Tech support scams: what to look out for 

Despite calls to protect internet users from online scams, there are still plenty circulating. The latest scam is a tech support scam, which aims to trick people into parting with their cash. 

One approach scammers are taking is the “GeekSquad subscription”. This scam has appeared in the last year, and involves the target receiving an email called “Your GeekSquad Invoice”. It then advises the recipient that their subscription has been renewed and they need to call to cancel it. After calling the number, they will then try to get personal and financial information. 

In a report, two of the emails were shared: 

“Subject: We’ve got your order

Dear Valid User

Congratulations! Your Geek Squad Anti-Malware membership for the next five years has been successfully renewed and activated.

We prioritize your safety and are proud to have served over 2 million satisfied customers this month, including you. Your satisfaction is our top priority.

This message is regarding the renewal of your membership, set for 2023-09-06. A charge of $460.60 will be applied for the next 5 years unless you decide to cancel. For queries: call +1(888) 656-2078”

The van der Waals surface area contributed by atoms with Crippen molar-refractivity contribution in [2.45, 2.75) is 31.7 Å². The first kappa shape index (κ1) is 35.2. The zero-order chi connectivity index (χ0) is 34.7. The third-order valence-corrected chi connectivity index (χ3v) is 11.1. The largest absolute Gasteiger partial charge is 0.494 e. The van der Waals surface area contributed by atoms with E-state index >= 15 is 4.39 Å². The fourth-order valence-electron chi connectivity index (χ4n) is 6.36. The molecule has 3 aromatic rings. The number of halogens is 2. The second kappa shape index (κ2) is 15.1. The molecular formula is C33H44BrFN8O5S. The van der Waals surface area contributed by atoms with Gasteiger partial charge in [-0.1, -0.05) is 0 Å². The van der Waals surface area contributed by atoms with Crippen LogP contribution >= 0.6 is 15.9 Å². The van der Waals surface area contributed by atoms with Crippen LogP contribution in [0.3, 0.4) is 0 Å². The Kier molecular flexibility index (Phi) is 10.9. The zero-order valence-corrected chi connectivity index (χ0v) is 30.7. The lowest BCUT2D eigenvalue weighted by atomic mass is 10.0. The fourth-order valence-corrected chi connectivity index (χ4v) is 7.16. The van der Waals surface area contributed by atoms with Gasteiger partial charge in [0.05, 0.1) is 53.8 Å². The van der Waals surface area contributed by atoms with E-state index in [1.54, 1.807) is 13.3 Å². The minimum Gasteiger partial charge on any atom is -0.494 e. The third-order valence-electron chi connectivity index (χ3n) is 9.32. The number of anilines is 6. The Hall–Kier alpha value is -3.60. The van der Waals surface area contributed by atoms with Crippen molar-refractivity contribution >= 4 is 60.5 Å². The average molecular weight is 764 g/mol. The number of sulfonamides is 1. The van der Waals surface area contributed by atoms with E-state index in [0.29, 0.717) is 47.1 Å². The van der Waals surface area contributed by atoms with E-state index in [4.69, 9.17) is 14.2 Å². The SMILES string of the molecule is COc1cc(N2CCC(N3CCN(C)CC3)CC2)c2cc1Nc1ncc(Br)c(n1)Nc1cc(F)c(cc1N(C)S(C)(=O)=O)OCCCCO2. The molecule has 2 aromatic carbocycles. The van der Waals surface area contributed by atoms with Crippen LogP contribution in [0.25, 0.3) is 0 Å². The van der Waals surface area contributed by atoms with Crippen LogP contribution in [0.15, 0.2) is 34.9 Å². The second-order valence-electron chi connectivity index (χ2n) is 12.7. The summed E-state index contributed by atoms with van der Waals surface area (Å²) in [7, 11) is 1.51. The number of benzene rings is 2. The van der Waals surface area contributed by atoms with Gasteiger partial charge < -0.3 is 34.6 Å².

“Dear Valid User

Thank you for subscribing [to] Geek Squad Secured for your computer protection for the past 5 years. Just a friendly reminder, your membership with automatic renewal will be charged at $405.05 on 2023-09-06. Call +1(888) 656-2078 for details.

No action is required if you wish to maintain your current plan. Your billing details are up to date. If you have made any changes, we’re here to help you out.

If you have any query, please call our 24-Hour Call Center at +1(888) 656-2078.”

The second scam to look out for is the tech support scam, which starts with a pop-up message. It asks victims to send cash via shipping companies and mostly targets older users. 

According to the FBI: “Tech support scammers usually initiate contact with older adult victims through a phone call, text, email, or pop-up window purporting to be support from a legitimate company. The scammer informs the victim of fraudulent activity or a potential refund for a subscription service. 

Subsequent emails, pop-ups, and texts contain a phone number for the victim to call for assistance. Once the victim calls the number, a scammer tells the victim they have a refund for the victim. However, the only way the money can be sent is by connecting to the victim’s computer and depositing it into the victim’s bank account.”

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